Meredith’s Musings: For The Boys, For the Game
article by Meredith McKinnie
Baseball began in February this year, and I’ve never seen Boyfriend so excited. He had recently transferred from a head coaching position at one school to an assistant position at another to learn from a longstanding head coach he much respected. He wanted to learn from the best. He wanted to learn what made one the best. I love that he craves to be his best. And as a coach’s girlfriend, expectations exist. Boyfriend never mentioned them. He knows better than to tell me what to do; the rebel in me will revolt. But I knew. Be present, be supportive and if you can, fall in love with baseball, too.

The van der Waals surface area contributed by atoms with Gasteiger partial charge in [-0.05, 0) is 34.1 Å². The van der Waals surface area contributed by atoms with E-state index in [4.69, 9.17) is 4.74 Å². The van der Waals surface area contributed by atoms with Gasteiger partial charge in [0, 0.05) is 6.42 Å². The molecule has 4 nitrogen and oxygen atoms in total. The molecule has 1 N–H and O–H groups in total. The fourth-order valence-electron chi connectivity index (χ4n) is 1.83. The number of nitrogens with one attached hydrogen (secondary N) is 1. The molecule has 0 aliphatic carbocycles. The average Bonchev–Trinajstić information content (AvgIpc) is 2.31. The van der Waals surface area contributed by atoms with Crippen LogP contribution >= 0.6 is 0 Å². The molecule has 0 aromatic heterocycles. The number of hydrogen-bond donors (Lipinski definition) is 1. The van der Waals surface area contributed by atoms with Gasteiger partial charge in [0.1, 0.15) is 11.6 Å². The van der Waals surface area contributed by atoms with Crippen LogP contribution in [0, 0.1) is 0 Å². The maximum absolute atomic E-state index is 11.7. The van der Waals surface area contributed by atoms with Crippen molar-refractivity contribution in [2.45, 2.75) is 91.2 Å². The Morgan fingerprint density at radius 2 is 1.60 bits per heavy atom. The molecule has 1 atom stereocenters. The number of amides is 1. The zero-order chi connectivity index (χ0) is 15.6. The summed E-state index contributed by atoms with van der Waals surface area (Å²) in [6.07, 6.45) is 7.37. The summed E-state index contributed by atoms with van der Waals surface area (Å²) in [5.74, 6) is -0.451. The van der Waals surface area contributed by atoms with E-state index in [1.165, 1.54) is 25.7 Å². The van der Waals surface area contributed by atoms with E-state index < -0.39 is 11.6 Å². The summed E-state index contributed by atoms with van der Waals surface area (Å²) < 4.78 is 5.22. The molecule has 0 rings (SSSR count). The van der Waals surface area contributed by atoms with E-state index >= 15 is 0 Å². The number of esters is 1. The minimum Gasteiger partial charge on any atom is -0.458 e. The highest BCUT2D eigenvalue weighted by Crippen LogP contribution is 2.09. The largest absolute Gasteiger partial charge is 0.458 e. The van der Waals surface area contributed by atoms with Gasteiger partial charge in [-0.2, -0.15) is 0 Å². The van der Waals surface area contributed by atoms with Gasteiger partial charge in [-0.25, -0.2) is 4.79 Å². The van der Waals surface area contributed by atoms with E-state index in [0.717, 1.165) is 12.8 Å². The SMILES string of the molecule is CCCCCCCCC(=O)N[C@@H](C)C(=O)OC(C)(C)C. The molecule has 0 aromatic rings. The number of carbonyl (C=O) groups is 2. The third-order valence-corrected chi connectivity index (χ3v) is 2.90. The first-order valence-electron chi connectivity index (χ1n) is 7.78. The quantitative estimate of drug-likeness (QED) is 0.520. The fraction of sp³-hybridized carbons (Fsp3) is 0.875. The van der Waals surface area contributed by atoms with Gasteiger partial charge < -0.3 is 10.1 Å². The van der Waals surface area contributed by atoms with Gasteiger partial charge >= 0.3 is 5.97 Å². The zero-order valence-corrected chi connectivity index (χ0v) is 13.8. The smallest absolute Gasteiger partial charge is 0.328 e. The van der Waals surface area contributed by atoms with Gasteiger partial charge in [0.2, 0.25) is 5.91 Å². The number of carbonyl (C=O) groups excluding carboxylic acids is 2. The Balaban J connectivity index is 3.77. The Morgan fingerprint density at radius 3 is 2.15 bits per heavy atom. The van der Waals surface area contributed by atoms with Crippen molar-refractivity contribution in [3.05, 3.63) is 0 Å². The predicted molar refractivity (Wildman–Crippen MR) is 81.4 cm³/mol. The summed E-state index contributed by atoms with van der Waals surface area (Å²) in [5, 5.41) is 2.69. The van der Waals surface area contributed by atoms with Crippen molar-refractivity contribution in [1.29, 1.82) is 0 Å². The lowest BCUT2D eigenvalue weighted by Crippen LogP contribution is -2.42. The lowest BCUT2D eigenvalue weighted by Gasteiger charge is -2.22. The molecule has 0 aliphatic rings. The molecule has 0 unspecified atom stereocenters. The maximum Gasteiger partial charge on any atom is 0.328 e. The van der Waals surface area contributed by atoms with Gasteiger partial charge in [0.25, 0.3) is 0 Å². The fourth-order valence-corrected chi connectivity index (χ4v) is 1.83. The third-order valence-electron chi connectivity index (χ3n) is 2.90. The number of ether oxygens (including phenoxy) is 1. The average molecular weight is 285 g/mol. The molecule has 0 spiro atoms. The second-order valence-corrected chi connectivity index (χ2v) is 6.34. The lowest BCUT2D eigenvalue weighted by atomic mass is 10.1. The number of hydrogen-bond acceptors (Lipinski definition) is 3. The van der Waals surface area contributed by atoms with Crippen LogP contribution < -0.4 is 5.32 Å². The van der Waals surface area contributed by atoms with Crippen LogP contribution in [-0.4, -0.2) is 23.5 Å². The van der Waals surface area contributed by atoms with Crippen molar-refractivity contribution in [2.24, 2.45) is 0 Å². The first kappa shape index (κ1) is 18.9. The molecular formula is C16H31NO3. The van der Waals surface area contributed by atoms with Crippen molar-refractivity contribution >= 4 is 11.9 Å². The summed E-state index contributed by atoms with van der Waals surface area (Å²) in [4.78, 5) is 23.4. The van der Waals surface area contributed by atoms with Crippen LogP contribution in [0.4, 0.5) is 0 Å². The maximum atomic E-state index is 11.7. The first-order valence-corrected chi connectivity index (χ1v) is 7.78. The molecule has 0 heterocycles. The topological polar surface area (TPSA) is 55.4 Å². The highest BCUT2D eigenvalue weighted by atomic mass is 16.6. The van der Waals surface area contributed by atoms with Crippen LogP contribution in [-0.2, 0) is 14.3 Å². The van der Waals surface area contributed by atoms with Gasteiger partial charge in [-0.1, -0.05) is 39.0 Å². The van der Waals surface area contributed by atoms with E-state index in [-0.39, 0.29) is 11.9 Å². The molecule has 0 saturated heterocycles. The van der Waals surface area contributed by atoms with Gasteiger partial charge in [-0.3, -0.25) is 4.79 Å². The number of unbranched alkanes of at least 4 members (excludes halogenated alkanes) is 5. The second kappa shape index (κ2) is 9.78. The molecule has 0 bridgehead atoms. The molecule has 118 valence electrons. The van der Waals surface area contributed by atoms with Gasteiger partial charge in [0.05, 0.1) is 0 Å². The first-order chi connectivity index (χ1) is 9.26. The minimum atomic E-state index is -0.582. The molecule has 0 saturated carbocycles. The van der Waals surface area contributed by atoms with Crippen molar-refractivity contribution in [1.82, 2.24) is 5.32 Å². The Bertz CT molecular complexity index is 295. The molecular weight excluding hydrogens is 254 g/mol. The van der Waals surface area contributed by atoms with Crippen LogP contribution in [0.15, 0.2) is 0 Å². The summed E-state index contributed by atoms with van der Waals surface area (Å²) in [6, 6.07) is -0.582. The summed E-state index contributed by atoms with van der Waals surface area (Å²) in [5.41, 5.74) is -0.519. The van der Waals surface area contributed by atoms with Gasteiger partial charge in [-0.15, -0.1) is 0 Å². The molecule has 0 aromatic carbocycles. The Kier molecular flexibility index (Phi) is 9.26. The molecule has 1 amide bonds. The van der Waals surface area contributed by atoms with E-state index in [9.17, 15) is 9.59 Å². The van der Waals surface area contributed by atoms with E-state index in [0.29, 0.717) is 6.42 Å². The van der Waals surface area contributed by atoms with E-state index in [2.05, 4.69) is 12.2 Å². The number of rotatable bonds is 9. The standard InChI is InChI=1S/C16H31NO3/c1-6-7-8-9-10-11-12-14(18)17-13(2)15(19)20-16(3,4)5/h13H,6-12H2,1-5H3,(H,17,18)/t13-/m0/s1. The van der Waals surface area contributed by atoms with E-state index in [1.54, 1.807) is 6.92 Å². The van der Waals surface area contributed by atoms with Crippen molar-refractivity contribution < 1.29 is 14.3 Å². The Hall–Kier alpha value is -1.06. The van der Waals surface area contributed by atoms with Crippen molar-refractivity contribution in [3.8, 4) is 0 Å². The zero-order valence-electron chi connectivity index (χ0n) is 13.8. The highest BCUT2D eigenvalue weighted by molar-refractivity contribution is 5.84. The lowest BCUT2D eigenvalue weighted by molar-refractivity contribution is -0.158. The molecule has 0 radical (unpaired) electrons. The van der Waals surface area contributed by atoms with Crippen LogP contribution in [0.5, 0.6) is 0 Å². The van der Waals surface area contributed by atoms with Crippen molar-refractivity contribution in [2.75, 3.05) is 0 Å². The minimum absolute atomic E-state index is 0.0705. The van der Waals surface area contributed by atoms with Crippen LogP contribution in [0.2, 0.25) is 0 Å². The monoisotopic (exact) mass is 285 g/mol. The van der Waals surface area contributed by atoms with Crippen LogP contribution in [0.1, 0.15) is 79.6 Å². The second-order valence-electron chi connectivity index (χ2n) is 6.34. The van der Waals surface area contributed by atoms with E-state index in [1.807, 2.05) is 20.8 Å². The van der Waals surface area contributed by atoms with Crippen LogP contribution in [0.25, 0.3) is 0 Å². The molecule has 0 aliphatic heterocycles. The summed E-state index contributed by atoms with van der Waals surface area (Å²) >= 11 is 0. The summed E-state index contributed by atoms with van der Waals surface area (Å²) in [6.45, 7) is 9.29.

This season made it easy. It was my busiest semester at school, but every free chance I got to attend a game, I was there. And admittedly, sometimes I was the woman sitting alone in the corner of the bleachers grading essays, feeling productive, balancing work and my supportive girlfriend role. I remember being engrossed in grammar and sentence structure when the crack of a bat would pull my attention back to the field. And little by little, I paid more attention to the game. I realized, “Wow, these kids are pretty good.” What began as sitting there quietly, quickly morphed into cheering players’ names I’d never met and leaping into the air on a line drive catch or a home run. I learned the terminology and the reasons why we bunted on the third strike in the sixth inning. I had questions after every game, and Boyfriend always had an answer. I became genuinely interested.